|Table of Contents for Caveman Chemistry: 28 Projects, from the Creation of Fire to the Production of Plastics|
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In the simplest possible terms, we shall pass an electric current through salt water. All that is absolutely necessary is to connect two wires to a battery and dip them into a glass of salt water. Copper wires would rapidly corrode, however, and so we shall use carbon electrodes, just as we did in the aluminum-alkali battery (Chapter 21). Convenient carbon electrodes may be scavenged from non-alkaline flashlight batteries, even "dead" ones. Such "heavy duty" batteries have an outer zinc case and a carbon rod down the center; alkaline have the reverse geometry, with a zinc rod down the center. Wearing safety glasses and gloves, use a pair of pliers to dismantle two standard (Leclanche) flashlight batteries. Peel off the steel jacket, exposing the zinc can underneath. The button end of the battery is usually sealed with a plastic cap; pry this cap off as shown in Figure 25-4(L) to reveal the carbon rod beneath. Carefully twist and pull the carbon rod from the battery. The black stuff in the zinc can is a paste of manganese dioxide and ammonium chloride insulated from the zinc by a paper sleeve. Save the carbon rods and dispose of the rest in the trash.
The body of the cell will be constructed from a 2-liter plastic soft-drink bottle. Use a knife to cut the top from the bottle at the shoulder. Poke two small holes on opposite sides of the bottle near the bottom and slide a carbon rod into each hole, leaving half an inch of each rod outside the bottle. Apply glue to make a water-tight seal between the rods and the bottle, as shown in Figure 25-5(L), and allow the glue to dry or set. You will also need two smaller plastic bottles of such a size that they fit inside the 2-liter bottle, side-by-side. Use a knife to cut the bottoms from these bottles and trim them so that they fit completely inside the 2-liter bottle, one over each of the carbon rods.
Fill the 2-liter bottle to the brim with water and add salt (sodium chloride), stirring until no more will dissolve. With their caps removed, push the two smaller bottles into the larger one, bottoms first, so that each one sits over a carbon rod. The mouths of these bottles should be flush with the surface of the saturated salt solution. Screw on the caps, trapping as little air as possible in the small bottles, and lift them gently, as shown in Figure 25-6(R); the water level in the 2-liter bottle will fall but the smaller bottles will remain filled with water.
Use a wire to connect each of the carbon rods to a terminal of a lantern battery. Very soon bubbles will begin to form on the surface of the carbon electrodes and will rise to be collected in the two smaller bottles, as shown in Figure 25-7. One of these gases is hydrogen, the other chlorine. If you have been paying attention, you should be able to predict which is which by carefully considering Figure 25-3 and noting which electrode is connected to the positive and which to the negative terminal of the battery. Just picture electrons coming out of the negative terminal and flowing into the positive one. Hydrogen will collect more quickly than chlorine because some of the chlorine will dissolve in the increasingly alkaline solution to form sodium hypochlorite, the active ingredient in ordinary laundry bleach. As the gases displace the water in the smaller bottles, the water level in the larger one will rise; lifting the smaller bottles from time to time will prevent the larger one from overflowing. Nevertheless, it is probably a good idea to keep your chloralkali generator in a sink, tub, or bucket while it is in operation.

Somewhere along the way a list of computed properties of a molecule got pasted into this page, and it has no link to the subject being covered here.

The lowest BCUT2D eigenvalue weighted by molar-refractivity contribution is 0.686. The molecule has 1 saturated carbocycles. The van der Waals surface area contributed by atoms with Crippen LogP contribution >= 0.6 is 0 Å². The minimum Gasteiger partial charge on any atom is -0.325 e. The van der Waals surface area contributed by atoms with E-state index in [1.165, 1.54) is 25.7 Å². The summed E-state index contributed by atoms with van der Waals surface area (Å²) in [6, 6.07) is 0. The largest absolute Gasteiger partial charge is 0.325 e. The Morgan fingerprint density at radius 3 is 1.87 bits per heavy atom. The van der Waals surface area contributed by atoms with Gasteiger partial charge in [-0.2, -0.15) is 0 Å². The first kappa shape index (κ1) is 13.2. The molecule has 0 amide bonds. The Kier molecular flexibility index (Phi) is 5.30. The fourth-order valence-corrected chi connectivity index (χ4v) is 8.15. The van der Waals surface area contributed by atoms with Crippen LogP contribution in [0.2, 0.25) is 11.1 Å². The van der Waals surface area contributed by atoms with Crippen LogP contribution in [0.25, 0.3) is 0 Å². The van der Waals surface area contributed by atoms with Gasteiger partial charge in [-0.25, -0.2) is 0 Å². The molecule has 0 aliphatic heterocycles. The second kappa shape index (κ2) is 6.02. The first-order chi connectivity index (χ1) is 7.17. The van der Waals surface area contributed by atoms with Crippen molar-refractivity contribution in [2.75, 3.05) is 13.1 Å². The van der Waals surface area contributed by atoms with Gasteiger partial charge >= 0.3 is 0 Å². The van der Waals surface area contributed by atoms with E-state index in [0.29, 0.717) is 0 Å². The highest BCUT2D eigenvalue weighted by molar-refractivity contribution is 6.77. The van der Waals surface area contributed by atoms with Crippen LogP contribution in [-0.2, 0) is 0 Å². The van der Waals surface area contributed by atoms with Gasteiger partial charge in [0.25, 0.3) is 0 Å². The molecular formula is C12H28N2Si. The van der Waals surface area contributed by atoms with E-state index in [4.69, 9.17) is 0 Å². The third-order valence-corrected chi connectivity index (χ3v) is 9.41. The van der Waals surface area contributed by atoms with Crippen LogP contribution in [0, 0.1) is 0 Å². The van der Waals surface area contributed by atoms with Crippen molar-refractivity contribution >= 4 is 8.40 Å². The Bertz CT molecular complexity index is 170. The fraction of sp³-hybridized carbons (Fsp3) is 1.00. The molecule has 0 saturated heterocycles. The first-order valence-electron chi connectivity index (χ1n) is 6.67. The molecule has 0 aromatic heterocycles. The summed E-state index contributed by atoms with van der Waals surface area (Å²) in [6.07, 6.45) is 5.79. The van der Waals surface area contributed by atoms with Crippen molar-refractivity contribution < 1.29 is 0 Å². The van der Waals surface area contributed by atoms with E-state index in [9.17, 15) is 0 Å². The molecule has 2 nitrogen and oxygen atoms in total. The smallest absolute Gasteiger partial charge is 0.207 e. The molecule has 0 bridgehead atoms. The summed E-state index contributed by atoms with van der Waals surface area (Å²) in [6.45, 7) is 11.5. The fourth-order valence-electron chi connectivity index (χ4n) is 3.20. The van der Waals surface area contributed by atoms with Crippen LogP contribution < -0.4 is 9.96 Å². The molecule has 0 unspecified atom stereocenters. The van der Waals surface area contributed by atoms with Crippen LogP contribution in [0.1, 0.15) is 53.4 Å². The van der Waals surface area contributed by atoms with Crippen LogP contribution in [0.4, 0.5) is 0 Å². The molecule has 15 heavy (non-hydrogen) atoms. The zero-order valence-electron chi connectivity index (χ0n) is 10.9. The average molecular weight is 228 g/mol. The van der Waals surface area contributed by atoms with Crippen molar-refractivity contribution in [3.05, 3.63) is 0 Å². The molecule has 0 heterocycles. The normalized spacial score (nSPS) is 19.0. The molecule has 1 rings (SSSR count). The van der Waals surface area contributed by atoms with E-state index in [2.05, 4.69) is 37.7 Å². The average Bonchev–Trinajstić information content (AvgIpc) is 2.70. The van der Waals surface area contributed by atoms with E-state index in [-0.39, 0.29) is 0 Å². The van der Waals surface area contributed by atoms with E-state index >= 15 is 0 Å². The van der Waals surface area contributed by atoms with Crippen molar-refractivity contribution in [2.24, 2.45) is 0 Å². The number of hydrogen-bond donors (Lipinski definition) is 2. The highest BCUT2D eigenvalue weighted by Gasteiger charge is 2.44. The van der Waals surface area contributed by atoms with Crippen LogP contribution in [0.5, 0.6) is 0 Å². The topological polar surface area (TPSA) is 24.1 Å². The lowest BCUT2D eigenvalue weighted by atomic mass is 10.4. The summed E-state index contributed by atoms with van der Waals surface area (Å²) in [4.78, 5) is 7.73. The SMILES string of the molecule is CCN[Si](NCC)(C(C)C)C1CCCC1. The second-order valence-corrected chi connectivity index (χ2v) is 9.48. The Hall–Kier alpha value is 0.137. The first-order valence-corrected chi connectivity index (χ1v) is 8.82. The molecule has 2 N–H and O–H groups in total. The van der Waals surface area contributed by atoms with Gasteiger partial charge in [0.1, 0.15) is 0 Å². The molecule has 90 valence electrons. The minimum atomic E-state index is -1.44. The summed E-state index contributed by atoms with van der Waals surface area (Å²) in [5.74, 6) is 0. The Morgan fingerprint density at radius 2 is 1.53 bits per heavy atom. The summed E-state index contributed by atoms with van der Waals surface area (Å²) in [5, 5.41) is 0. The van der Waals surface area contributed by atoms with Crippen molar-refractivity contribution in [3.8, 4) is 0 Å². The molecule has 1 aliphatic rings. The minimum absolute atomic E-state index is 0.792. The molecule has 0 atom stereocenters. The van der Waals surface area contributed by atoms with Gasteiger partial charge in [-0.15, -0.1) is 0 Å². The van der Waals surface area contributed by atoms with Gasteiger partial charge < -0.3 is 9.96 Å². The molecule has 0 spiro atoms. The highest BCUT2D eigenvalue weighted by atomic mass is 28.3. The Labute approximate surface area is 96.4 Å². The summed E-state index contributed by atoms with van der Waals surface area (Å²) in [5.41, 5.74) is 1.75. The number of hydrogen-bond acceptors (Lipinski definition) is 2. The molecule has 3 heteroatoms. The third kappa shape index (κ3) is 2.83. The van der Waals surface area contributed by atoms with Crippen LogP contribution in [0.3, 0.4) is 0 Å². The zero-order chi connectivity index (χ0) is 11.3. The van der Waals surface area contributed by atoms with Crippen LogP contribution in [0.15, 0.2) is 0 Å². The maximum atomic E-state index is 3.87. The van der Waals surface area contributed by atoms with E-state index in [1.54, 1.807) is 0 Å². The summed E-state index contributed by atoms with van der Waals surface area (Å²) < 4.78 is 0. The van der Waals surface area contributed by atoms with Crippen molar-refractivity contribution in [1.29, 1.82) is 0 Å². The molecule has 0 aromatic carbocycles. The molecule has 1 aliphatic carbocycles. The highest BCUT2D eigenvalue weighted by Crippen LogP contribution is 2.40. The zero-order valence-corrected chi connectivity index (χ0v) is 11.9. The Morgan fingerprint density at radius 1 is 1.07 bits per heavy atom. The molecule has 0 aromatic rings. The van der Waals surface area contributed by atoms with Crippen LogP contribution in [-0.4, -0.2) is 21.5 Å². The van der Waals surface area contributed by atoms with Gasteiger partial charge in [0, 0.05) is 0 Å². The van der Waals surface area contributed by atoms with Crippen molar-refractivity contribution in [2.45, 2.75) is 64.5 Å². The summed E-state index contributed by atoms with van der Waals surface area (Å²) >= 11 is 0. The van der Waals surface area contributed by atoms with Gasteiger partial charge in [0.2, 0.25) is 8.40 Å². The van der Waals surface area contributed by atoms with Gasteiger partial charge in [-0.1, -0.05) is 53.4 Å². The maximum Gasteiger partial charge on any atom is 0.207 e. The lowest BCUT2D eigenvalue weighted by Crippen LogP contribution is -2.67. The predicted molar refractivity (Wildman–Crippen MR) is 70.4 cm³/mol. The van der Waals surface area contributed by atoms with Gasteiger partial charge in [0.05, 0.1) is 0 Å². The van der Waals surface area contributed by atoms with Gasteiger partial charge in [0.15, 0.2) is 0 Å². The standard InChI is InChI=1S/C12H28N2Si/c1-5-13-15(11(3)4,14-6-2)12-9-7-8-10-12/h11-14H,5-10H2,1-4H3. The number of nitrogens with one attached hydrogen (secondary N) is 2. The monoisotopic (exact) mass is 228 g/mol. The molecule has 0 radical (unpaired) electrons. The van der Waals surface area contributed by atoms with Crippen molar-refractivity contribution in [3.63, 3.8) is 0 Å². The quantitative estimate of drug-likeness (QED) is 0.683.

When one bottle is full of hydrogen gas, it is time to test your products. Carefully lift the smaller bottles from the larger one and place their open bottoms on a counter top or table which will not be harmed by bleach. The bottle which was full of gas will contain hydrogen. Light a splint or fireplace match and hold it against the bottom of the hydrogen bottle as you turn it over. The hydrogen will light with a satisfying pop. Be careful to point the bottle away from arms, faces, and other flammable materials.
The other bottle contains chlorine, the toxic gas, used on the battlefields of World War I. It is also the gas used to disinfect drinking water and swimming-pool water. The smell of laundry bleach is actually the smell of chlorine, which emanates from any hypochlorite solution. There is no need to be paranoid about the few hundred mL of gas you have generated, but neither should you be complacent. This element, liberated from ordinary salt, deserves your profound respect. Insert a wet strip of colored paper into your bottle of chlorine and you will see that it immediately bleaches the dye. When you are finished, release your chlorine either outdoors or into a fume hood.
The solution in your chloralkali cell consists of un-reacted sodium chloride, sodium hydroxide, and sodium hypochlorite. The mercury cathode of the Castner-Kellner cell was designed to produce sodium hydroxide in a container separate from the chlorine and salt, preventing the formation of sodium hypochlorite. Without such an arrangement you will be unable to test the pH of your solution using pH test paper because the sodium hypochlorite will bleach the blue color which would otherwise indicate alkali. Instead of testing the pH, you can test the bleaching power of your solution by dipping a strip of colored construction paper into it.
In order to pass, your hydrogen must be flammable and your chlorine must smell like chlorine. This is the strong power of all powers, for it overcomes everything fine and penetrates everything solid.
Goop™ is an excellent choice. There are also epoxies designed specifically for use on plastics.